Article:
Functions > Data Analysis > Curve Fitting > Example: Logistic Regression
Example: Logistic Regression
Use the lgsfit function to fit data to a logistic fit.
1. Define a data set.
These data are the result of a NIST study involving superconductivity magnetization modeling. The response variable is magnetism (column 0), and the predictor variable is the log of time in minutes (column 1).
2. Define a vector of guesses.
It can be challenging to select appropriate guess values for a logistic regression:
The first value should be the approximate intercept of a curve going through the data.
The second guess value should be less than 1 if the center of the data is to the right of the origin, and greater than 1 if the data is to the left of the origin. Here, this guess value is estimated by finding the mean of the independent variable. Usually this number is too large if the independent data is an integer, but it is not the case here.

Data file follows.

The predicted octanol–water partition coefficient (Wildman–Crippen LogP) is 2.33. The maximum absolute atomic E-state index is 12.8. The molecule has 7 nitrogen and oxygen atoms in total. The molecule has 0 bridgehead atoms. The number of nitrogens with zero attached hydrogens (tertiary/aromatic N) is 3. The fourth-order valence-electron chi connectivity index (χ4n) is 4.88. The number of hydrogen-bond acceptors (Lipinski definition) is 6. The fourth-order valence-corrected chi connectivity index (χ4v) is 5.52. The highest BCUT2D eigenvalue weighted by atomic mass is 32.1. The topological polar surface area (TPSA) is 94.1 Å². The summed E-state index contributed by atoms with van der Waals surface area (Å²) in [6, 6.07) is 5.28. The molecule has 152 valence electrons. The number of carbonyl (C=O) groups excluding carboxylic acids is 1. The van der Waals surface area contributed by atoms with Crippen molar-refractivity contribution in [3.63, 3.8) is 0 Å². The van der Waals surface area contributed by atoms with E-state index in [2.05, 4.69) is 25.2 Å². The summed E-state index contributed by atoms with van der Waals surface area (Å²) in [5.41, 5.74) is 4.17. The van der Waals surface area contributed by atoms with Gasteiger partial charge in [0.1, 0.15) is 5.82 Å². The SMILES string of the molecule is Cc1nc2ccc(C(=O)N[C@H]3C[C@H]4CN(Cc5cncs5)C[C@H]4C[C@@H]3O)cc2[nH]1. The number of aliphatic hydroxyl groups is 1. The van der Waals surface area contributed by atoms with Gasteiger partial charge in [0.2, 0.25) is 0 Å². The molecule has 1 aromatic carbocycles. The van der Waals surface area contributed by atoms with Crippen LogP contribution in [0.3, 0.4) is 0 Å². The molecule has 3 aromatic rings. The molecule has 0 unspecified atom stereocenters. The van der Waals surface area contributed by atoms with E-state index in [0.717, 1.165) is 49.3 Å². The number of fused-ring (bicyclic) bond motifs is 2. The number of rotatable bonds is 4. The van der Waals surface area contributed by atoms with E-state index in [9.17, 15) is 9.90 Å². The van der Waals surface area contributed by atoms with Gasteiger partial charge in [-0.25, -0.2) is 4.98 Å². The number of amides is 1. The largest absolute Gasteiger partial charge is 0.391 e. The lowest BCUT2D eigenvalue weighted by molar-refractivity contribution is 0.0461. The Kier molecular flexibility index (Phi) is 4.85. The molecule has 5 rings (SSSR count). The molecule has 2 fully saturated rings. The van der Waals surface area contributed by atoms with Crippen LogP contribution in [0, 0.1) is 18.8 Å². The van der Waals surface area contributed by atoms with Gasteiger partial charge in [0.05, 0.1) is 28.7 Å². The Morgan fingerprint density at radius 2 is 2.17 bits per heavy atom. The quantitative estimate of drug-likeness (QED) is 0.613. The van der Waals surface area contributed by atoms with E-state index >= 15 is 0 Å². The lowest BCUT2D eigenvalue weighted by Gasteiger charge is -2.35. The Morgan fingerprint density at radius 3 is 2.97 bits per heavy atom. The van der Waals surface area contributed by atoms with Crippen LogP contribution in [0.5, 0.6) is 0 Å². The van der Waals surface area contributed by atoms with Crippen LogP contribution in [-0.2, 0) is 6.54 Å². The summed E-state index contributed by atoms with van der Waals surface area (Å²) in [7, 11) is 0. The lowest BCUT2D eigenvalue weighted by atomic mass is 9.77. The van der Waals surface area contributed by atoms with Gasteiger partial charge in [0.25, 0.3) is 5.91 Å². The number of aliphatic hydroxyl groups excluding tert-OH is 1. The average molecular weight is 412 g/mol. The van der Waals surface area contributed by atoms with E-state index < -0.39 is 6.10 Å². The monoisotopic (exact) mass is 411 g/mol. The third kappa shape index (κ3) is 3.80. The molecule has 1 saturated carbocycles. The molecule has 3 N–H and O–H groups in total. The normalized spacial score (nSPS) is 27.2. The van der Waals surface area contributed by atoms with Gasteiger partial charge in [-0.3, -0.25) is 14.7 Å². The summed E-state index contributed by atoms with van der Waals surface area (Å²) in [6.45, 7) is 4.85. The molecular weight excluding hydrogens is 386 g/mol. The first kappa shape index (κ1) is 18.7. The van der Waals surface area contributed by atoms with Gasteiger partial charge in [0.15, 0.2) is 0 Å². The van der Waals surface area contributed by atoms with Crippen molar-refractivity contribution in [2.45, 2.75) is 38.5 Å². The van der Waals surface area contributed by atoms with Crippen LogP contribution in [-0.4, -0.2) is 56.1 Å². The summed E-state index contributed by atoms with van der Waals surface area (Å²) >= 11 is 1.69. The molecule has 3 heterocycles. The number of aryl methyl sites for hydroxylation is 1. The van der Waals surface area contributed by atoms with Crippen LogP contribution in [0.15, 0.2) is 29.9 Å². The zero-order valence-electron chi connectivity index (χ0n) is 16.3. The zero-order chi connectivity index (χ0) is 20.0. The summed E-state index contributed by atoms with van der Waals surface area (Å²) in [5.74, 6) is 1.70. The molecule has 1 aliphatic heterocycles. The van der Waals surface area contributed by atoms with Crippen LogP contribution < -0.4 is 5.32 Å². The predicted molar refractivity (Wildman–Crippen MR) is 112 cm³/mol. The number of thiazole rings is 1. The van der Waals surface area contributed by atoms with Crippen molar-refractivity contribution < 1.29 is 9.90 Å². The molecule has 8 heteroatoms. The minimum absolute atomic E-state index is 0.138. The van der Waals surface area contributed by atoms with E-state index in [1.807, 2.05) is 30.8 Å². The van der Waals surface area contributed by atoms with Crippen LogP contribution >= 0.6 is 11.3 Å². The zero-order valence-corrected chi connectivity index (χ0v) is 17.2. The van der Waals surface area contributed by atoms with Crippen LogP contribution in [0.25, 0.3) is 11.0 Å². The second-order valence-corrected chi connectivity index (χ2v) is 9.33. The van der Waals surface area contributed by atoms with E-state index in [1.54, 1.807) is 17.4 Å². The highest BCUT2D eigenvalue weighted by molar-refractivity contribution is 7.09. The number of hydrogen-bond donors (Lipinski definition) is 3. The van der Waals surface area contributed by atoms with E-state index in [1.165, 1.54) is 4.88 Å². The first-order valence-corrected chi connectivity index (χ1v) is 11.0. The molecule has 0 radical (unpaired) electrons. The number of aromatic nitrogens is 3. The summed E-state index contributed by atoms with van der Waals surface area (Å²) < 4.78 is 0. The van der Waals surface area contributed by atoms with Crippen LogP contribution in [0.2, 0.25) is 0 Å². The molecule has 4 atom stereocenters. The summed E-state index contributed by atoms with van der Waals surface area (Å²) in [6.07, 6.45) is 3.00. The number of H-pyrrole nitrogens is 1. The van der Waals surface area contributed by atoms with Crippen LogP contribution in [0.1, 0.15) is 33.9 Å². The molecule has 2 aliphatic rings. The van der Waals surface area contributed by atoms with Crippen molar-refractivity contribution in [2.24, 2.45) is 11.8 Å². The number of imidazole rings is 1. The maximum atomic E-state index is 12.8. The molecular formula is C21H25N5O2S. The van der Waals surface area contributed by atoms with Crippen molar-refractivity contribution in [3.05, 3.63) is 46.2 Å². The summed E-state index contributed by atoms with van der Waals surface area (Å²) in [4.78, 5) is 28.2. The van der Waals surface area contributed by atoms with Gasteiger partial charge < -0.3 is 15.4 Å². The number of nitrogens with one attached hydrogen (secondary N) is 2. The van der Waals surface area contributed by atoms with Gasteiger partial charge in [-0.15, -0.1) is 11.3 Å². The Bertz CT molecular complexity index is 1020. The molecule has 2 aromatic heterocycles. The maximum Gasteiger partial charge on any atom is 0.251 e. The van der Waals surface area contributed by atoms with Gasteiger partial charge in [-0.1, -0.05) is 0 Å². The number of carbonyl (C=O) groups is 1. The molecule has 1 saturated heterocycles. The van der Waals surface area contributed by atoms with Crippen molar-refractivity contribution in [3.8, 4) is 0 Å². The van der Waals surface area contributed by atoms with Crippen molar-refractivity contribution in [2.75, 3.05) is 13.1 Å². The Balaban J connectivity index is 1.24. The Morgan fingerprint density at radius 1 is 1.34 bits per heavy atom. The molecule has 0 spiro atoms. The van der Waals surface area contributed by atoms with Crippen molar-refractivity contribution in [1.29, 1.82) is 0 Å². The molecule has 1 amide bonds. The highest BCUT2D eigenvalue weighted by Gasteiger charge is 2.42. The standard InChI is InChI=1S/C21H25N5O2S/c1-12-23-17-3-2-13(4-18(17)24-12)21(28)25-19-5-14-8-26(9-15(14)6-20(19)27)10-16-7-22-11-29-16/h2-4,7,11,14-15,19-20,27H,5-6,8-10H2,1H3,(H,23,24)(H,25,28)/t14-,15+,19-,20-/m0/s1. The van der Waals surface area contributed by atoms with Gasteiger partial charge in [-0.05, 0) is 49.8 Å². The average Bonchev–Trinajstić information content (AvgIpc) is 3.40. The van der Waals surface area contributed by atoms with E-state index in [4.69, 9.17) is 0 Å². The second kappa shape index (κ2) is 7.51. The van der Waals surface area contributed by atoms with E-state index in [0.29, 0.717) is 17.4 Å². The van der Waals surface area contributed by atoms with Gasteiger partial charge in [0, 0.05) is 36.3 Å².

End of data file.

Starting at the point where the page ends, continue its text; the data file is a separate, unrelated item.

The last guess value should be large if there is a precipitous drop from high data to low data (greater than 1) and small if the transition is more gradual (smaller than 1). Also, this coefficient should be negative if the data is decreasing from left to right and it should be positive if the data is increasing from left to right. In many situations, you can use 1 or -1 as a guess value.
3. Call the lgsfit function to find the parameters of a logistic fit.
The parameters fit the following logistic equation:
4. Plot the data and the logistic fit.